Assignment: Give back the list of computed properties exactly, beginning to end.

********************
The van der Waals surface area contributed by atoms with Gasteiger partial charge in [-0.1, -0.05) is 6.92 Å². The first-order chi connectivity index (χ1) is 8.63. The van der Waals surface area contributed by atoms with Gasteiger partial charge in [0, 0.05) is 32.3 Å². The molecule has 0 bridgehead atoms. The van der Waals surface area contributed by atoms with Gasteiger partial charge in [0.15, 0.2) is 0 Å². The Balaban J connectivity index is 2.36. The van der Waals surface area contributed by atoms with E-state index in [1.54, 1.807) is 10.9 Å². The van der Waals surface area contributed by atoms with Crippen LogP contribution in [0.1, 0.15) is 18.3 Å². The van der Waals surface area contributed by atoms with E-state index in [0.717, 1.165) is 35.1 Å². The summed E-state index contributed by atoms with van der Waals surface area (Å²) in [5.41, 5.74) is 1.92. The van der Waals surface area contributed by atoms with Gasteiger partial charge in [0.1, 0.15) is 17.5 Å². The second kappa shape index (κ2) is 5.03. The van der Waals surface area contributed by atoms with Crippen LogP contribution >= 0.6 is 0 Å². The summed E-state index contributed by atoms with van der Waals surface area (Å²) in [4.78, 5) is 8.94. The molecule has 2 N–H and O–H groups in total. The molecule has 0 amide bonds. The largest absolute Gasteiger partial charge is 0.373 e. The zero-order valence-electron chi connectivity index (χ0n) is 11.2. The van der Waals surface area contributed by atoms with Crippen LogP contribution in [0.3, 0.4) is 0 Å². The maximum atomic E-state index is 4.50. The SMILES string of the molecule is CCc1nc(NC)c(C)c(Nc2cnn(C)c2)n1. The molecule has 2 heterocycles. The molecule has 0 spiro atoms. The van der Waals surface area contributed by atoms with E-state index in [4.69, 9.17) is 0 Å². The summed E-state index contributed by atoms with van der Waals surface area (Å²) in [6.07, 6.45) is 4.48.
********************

The van der Waals surface area contributed by atoms with Gasteiger partial charge in [-0.1, -0.05) is 6.92 Å². The first-order chi connectivity index (χ1) is 8.63. The van der Waals surface area contributed by atoms with Gasteiger partial charge in [0, 0.05) is 32.3 Å². The molecule has 0 bridgehead atoms. The van der Waals surface area contributed by atoms with Gasteiger partial charge in [0.15, 0.2) is 0 Å². The Balaban J connectivity index is 2.36. The van der Waals surface area contributed by atoms with E-state index in [1.54, 1.807) is 10.9 Å². The van der Waals surface area contributed by atoms with Crippen LogP contribution in [0.1, 0.15) is 18.3 Å². The van der Waals surface area contributed by atoms with E-state index in [0.717, 1.165) is 35.1 Å². The summed E-state index contributed by atoms with van der Waals surface area (Å²) in [5.41, 5.74) is 1.92. The van der Waals surface area contributed by atoms with Gasteiger partial charge in [0.1, 0.15) is 17.5 Å². The second kappa shape index (κ2) is 5.03. The van der Waals surface area contributed by atoms with Crippen LogP contribution >= 0.6 is 0 Å². The summed E-state index contributed by atoms with van der Waals surface area (Å²) in [4.78, 5) is 8.94. The molecule has 2 N–H and O–H groups in total. The molecule has 0 amide bonds. The largest absolute Gasteiger partial charge is 0.373 e. The zero-order valence-electron chi connectivity index (χ0n) is 11.2. The van der Waals surface area contributed by atoms with Crippen LogP contribution in [0.3, 0.4) is 0 Å². The maximum atomic E-state index is 4.50. The SMILES string of the molecule is CCc1nc(NC)c(C)c(Nc2cnn(C)c2)n1. The molecule has 2 heterocycles. The molecule has 0 spiro atoms. The van der Waals surface area contributed by atoms with E-state index in [4.69, 9.17) is 0 Å². The summed E-state index contributed by atoms with van der Waals surface area (Å²) in [6.07, 6.45) is 4.48.